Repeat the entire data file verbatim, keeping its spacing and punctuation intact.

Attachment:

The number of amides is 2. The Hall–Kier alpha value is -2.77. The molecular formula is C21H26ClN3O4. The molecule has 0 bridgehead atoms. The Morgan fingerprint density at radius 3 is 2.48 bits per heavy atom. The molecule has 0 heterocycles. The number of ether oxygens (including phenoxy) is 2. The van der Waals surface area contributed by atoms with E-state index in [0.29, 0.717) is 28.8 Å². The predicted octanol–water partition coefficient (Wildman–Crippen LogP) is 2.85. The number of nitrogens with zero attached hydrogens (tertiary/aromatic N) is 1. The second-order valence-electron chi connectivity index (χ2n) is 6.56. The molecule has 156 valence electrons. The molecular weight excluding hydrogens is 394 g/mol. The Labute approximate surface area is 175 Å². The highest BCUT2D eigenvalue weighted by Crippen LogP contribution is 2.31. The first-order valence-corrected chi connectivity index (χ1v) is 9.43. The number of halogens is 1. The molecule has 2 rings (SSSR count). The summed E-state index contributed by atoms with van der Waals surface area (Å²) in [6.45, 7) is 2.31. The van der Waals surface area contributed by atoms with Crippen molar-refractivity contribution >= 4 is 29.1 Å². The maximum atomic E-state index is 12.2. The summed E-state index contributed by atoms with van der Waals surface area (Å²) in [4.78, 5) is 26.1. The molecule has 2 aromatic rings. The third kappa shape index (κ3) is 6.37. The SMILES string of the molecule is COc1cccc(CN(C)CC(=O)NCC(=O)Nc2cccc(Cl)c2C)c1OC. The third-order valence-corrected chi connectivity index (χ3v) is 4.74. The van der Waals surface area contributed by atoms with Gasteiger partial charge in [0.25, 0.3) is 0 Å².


The number of amides is 2. The Hall–Kier alpha value is -2.77. The molecular formula is C21H26ClN3O4. The molecule has 0 bridgehead atoms. The Morgan fingerprint density at radius 3 is 2.48 bits per heavy atom. The molecule has 0 heterocycles. The number of ether oxygens (including phenoxy) is 2. The van der Waals surface area contributed by atoms with E-state index in [0.29, 0.717) is 28.8 Å². The predicted octanol–water partition coefficient (Wildman–Crippen LogP) is 2.85. The number of nitrogens with zero attached hydrogens (tertiary/aromatic N) is 1. The second-order valence-electron chi connectivity index (χ2n) is 6.56. The molecule has 156 valence electrons. The molecular weight excluding hydrogens is 394 g/mol. The Labute approximate surface area is 175 Å². The highest BCUT2D eigenvalue weighted by Crippen LogP contribution is 2.31. The first-order valence-corrected chi connectivity index (χ1v) is 9.43. The number of halogens is 1. The molecule has 2 rings (SSSR count). The summed E-state index contributed by atoms with van der Waals surface area (Å²) in [6.45, 7) is 2.31. The van der Waals surface area contributed by atoms with Crippen molar-refractivity contribution >= 4 is 29.1 Å². The maximum atomic E-state index is 12.2. The summed E-state index contributed by atoms with van der Waals surface area (Å²) in [4.78, 5) is 26.1. The molecule has 2 aromatic rings. The third kappa shape index (κ3) is 6.37. The SMILES string of the molecule is COc1cccc(CN(C)CC(=O)NCC(=O)Nc2cccc(Cl)c2C)c1OC. The third-order valence-corrected chi connectivity index (χ3v) is 4.74. The van der Waals surface area contributed by atoms with Gasteiger partial charge in [0.25, 0.3) is 0 Å².